My son and I often play a game when we are travelling in the car, where we count  cars of certain colours.  We started off counting cars in colours that were easy to spot, maybe silver, blue or black.  But then he started suggesting more unusual colours, which we thought we would be lucky to see.  On one occasion, within half a mile of our home, he suddenly said he would look for turquoise cars and that I would spot pink!  Well, I didn’t see the pink car that day, but he did see turquoise around the very next corner!  For the next few days, he would say that he would spot turquoise – and it was amazing just how many turquoise cars there were!  I started noticing them even when I was driving on my own – and one day I was able to tell him that I had seen five turquoise cars, just on one roundabout! We moved on to lime green (dark green was too easy!) – not quite the same results, but still more than I would ever have expected.

So the things we are concerned with, the  things our mind dwells on, are what we tend to notice in our lives. So if our expectations of life are  more and more stress, bad luck and unhappiness, that is what we tend to encounter.  We will notice the bad things, and the happy events will fail to cheer us up as much as they could.  On the other hand, if we anticipate  that our lives will be generally happy, then that will be our experience.  We will notice the good, and weather the bad times more easily.  We cultivate a more optimistic state of mind.  We see the best of our situation, and magnify it by the power of our attention.  I would rather magnify the good than the bad.  

But we  all have genuinely horrible days, dreadful days where it all goes wrong.  At such times, it can be truly too difficult to see anything good in our lives.  It can seem as if we will never smile again.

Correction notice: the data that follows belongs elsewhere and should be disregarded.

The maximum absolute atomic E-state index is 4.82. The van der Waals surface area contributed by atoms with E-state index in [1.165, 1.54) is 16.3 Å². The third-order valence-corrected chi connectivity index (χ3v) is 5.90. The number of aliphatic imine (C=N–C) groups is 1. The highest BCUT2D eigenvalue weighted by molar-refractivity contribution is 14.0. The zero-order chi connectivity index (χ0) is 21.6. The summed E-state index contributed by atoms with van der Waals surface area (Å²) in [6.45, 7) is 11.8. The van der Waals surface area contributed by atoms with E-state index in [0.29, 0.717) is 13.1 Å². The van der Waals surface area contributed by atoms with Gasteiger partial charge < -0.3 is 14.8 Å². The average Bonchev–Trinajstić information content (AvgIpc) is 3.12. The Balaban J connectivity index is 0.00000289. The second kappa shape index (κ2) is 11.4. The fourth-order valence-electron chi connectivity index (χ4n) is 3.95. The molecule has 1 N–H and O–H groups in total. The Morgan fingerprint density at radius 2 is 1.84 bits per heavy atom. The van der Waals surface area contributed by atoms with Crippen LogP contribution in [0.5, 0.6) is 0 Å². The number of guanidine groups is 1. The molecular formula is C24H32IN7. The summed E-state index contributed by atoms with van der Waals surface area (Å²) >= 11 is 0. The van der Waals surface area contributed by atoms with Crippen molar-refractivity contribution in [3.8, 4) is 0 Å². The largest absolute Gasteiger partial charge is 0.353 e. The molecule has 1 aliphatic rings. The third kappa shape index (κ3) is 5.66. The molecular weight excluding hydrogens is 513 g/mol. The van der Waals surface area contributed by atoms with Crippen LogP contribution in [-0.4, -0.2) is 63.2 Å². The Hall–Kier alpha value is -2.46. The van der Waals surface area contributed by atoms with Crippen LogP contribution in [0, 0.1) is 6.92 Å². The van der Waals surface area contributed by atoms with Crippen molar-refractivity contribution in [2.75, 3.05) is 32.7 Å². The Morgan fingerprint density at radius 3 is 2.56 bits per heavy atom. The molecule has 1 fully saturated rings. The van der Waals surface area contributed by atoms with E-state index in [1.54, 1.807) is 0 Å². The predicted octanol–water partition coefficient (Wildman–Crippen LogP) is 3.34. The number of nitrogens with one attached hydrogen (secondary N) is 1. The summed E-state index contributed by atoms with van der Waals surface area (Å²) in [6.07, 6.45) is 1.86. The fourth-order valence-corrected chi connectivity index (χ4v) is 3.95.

At these times, the best we can do – and this can be hard in itself – is to avoid magnifying the bad and making it even worse.  Just trying to stay with the bad feelings, without spinning off in all directions, thinking we know how it is all going to work out.  We don’t.  One of the hardest – and bravest – things we will ever have to do is to stay with our negative emotions without trying to smother them.  However bad it seems, just knowing that it will get easier, without us trying to find a way out.  Making sure we don’t block out the sunshine with our own personal raincloud.  Remembering we don’t know it all.  Remembering that we probably have felt this way before, even if we don’t think it was this bad.  It most likely was, and we most likely will get over it this time, in just the same way.

And in the worst of times, remembering the best of times.  Not blocking out what happiness is still there for us.  Just keeping that awareness in the corner of our minds, and, if we can, maintaining those practices which make us feel  good.  Not to run away from the difficult feelings, but to learn from them.  Pema Chodron writes movingly in her book ‘When Things Fall Apart’, about how our emotions soften us and help us develop spiritually.  We learn to stop building up our armour against the slings and arrows of life, but to let them open us up to life in its entirety.  If we only take notice of the ‘good’, then we will never see that which we label as ‘bad’ as anything other than an interruption in the charmed life we believe is our right.  Not much growth going on there.  But if we can learn from the whole pattern of our lives, both the ‘good’ and the ‘bad’, then we will surely continue to grow, day by day.